Eat more protein-rich foods like chicken, eggs, and yogurt, and include more healthy fats like avocado, nuts, and seeds in your diet too. These are all good sources of energy and help keep you feeling full longer so you won’t be tempted by unhealthy snacks throughout the day.
Focus on fruits, vegetables, and lean proteins throughout the day and eat small meals frequently rather than three large meals per day. Eating small frequent meals can help prevent nausea or vomiting during pregnancy.
Avoid the erroneous myth of “eating for two” or increasing your portions at mealtimes. This could lead to unnecessary weight gain, and make it painstakingly difficult to lose weight after pregnancy.
3. Exercise in moderation.
Exercising to lose weight during pregnancy is a great way to make sure you’re in good shape for labor and delivery. It can also help you get back on track after delivery, so you can start losing weight again.
But there are some things to be aware of before you start exercising in preparation for your baby’s arrival.
How do you know if it’s safe?
First, check with your doctor. They’ll be able to tell you what exercises are safe for pregnant women and which ones aren’t. Also, they can help identify exercises and physical activities that might contribute to medical complications or harm the fetus which you must avoid.
Your doctor will let you know if there are any special precautions they want you to take while exercising during pregnancy, they will also inform you of any risks associated with an exercise routine for pregnant women like yourself. This will help keep both of you informed about what’s going on inside your body so you both can work together towards reaching your goal of having a healthy baby.
Some common exercises for pregnant women include;
Walking is a great way to lose weight! To get started, make sure you can comfortably walk for 30 minutes without stopping. If you’re unsure, speak to your doctor. Once you’ve confirmed that it’s safe for you to start walking, here are some simple ways to add in more walking:
– Walk with your partner or a friend for 30 minutes
– Walk around the block (or even better, all the way around!)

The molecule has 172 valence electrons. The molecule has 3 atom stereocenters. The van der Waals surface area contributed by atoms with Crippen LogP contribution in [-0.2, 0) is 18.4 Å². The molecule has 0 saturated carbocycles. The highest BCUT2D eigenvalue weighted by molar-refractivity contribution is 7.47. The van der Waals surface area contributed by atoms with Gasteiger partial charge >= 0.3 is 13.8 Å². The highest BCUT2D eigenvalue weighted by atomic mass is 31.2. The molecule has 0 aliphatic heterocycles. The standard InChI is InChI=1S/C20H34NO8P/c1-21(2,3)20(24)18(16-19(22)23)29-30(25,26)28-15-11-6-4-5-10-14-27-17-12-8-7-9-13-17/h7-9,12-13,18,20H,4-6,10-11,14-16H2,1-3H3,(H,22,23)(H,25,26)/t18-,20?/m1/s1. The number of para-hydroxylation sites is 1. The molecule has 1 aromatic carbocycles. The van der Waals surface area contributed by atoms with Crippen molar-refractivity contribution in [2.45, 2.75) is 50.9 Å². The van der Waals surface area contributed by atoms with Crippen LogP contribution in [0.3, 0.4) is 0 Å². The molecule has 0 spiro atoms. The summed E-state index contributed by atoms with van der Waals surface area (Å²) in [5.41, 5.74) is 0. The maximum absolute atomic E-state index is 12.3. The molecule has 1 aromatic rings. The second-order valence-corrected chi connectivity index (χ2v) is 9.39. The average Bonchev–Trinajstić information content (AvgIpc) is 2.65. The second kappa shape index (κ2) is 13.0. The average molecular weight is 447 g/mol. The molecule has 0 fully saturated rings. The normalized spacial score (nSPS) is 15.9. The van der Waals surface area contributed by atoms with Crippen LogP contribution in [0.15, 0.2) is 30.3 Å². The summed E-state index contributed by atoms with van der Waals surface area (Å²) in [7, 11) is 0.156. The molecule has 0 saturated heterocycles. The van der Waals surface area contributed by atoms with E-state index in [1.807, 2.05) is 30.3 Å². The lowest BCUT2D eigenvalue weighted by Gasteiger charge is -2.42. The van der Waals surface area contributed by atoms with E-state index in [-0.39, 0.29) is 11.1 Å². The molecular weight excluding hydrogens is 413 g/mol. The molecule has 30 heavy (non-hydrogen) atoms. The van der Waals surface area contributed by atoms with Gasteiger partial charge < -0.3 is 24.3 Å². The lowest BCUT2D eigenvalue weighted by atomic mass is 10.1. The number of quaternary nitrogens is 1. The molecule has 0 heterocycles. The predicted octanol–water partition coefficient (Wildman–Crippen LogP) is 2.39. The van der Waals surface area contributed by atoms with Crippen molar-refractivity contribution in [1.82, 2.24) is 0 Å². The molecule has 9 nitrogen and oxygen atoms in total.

– Walk to the grocery store and back
– Walk at lunchtime
– Walk on a treadmill
If you are not accustomed to regular exercise, begin by jogging for 5 minutes and then walking for 1 minute. Repeat that cycle 3 times. As your cardiovascular system strengthens, build up to 10 minutes of jogging, and 1 minute of walking, and repeat that cycle up until your water breaks!
Jogging is important because it is a great way to keep heart rate elevated, which is beneficial for burning calories and fat. In addition to the physical benefits, jogging can be a great way to improve mental health as well with its ability to reduce stress and increase endorphins. Women who have bad knees or ankles may want to opt out of this one though since chronic wear on joints can make these issues worse over time.
- Low-intensity weight training
Try low-intensity lightweight training. For example, if you’re lifting weights: be sure to lift weights that are light enough to allow you to complete a full set of 10-12 reps. Focus on low weight and high repetitions.
Yoga is a great way to strengthen your abdominal muscles and improve balance. It also provides stress relief, which may be especially beneficial if you’re pregnant.
Yoga poses can be modified for pregnant women, but it’s best to talk to your doctor first.
If you’re not already doing yoga, begin with an introductory class or video that includes basic poses and/or moves at a slower pace.